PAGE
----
“Green IT is moving up the corporate agenda,” Green Biz’s Leslie Guevarra writes. “While Green IT initiatives typically are viewed as middle-range priorities for businesses, 37 percent of firms currently rate Green IT as ‘upper-half organizational priority.’ Only 9 percent ranked Green IT as highly in 2009. Looking ahead, 54 percent are expected to view Green IT as an upper-tier priority in 2013.”

Guevarra’s synthesis of the report findings is interesting. In a 4-year span of time, the number of companies that sought adding Green IT initiatives into their operations plans grew by 45 percent.

Other interesting tidbits, gleaned from the report and shared in the Green Biz article, include:

  • A growing number of companies are budgeting, outright, for Green IT initiatives. According to the report, one in five companies (as of 2011) had a dedicated budget devoted specifically to exploring and implementing these types of efforts. An additional 44 percent of respondents said they were interested in doing so.
  • An increasingly large number of companies are adopting campaigns that specifically address some form of Green IT. The most common form is energy conservation, and respondents frequently reported on efforts to engage employees in the practice.
  • Software is commonly being used as a mechanism toward monitoring and controlling energy within corporate buildings. As app-based Smartphone technology continues to evolve, a growing number of companies are instituting software that makes it possible to conserve energy from a remote location.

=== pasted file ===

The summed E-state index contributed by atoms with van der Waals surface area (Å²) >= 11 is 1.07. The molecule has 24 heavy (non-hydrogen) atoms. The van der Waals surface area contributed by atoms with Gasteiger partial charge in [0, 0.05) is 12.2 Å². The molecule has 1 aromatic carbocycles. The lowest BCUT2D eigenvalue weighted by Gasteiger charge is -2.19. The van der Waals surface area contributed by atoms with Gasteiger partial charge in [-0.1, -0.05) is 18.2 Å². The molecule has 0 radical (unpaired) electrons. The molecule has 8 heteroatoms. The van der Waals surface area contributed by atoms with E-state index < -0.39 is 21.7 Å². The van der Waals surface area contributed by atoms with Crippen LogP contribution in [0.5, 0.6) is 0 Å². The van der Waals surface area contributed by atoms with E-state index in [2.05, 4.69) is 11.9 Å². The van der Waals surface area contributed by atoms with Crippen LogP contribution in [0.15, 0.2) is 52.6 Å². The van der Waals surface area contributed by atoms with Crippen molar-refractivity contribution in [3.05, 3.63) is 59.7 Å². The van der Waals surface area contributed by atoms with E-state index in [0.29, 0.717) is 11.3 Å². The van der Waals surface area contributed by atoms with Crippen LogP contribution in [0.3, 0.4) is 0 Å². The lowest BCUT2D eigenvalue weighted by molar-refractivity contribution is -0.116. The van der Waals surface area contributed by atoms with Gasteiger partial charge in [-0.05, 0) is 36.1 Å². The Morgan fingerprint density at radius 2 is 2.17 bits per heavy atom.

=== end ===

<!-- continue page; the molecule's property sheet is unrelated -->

What the savings really mean

As I noted above, the Green IT movement is undeniably energy conscious, but it has sparkle to corporate executives because it yields financial savings, in the long run. The Green IT movement seemed to pick up steam during the cost-conscious Great Recession period in 2009 and in intervening years.

The number of options available to save money and be gentler on the planet really is staggering. “Smaller, more efficient computers and servers, cloud computing and even advancements in software can bring about significant budgetary and carbon footprint savings for businesses,” the authors of the website IT Business Edge write.

As with any policy, determining when and how to execute a Green IT initiative is an important part of realizing long-term savings. As the IT Business Edge folks note, there are a number of considerations that must be taken into account within a workspace. That list includes:

  • A consideration of what cooling systems exist
  • How much power usage is available for different devices
  • How much floor space is available
  • Power provisioning — in other words, a top-down analysis of how much computing equipment can be safely hosted at one site

Of course, it is important to note Green IT initiatives should not be done haphazardly. As technology continues to evolve, the data stored through computing devices has grown increasingly prevalent. Recent reports have revealed even cloud-based computing is not immune to hacks and other serious malfunctioning consequences that can lead to more than disruption. Careful research and insight from IT professionals has been viewed as the perfect antidote to such concerns.

The statistics do not lie: Corporations, organizations and governing entities are relying increasingly on Green IT strategies, and it truly is a win-win for all parties involved.